3. What are some of the sexual changes during cancer treatment?
For women, the changes that can affect sexuality are mostly related to vaginal dryness and inflammation or sensitivity around the vulva. These are common issues in women who have had gynecologic surgeries or those who are receiving chemotherapy or hormonal therapy. Decreased sensation in the genital area and vaginal dryness can make sexual intercourse painful and unpleasant for women. Using a cream or a gel can relieve the discomfort and therefore sex is more enjoyable.
In men, the most common sexual issue related to cancer treatment is erectile dysfunction. Erectile dysfunction can manifest as the inability to achieve or maintain erections or having weak erections that result in less satisfying orgasms. A loss of libido or lack of energy is also common in men and in women who are undergoing cancer treatment.
4. Can I get pregnant when I have cancer, and should we use birth control to prevent pregnancy?
Yes, women can get pregnant during cancer, and men with cancer can still get women pregnant. As mentioned earlier, it is a misconception that a woman cannot get pregnant when undergoing cancer treatment or after treatment, although this can certainly happen. Having chemotherapy or radiation therapy does not automatically make a woman infertile.
In men, even in circumstances in which a man may think he is not producing sperm, as after surgery for urinary tract cancer, pregnancy can still happen, so continue using birth control if pregnancy is not desired.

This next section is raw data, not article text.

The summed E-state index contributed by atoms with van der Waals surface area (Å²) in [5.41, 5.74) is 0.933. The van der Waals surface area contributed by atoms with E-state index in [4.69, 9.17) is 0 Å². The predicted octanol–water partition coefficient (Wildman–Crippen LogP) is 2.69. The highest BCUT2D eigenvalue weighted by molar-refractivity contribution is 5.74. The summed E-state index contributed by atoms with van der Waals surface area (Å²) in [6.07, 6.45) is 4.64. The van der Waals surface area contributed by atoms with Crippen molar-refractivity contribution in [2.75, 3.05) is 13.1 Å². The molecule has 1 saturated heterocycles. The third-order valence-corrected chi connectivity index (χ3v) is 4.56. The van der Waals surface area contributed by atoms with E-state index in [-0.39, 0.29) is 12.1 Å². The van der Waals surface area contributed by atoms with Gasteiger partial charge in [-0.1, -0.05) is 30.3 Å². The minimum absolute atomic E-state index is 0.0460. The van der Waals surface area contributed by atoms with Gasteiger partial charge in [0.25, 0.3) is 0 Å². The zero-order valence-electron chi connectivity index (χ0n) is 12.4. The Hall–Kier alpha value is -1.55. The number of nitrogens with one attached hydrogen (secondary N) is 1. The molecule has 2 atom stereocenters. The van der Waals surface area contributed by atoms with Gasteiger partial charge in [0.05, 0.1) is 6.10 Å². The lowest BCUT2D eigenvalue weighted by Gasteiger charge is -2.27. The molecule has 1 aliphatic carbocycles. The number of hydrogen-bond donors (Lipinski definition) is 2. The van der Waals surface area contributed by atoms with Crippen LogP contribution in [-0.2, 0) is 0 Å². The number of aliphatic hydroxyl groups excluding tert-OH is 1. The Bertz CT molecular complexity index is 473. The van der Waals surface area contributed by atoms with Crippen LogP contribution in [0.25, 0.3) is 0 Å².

5. As a man undergoing cancer treatment, can I have sex with my pregnant wife/partner?
Yes, but with a caveat. We know that most intravenous chemotherapy drugs can be excreted in the semen, possibly for up to 72 hours. Therefore, we recommend not having unprotected sex for 4 or 5 days after receiving intravenous chemotherapy.
And as noted earlier, some of the physiologic changes during cancer treatment, especially erectile dysfunction, may lead to difficulties during sex. Treatments are available today, so this should be addressed with your treating doctor.
6. What are some of the sexual side effects of cancer treatment, including chemotherapy, radiation, immunotherapy, or hormone therapy?
Different types of treatment can lead to different side effects. During surgery, specifically surgery in the male pelvic area for cancers such as prostate, rectal, or bladder, many nerves and blood vessels are being cut, which can lead to erectile dysfunction and loss of sensation in the affected area. When reproductive organs (the testes, the prostate, the ovaries) are surgically removed, it can cause hormonal changes and the need for hormone replacement therapy.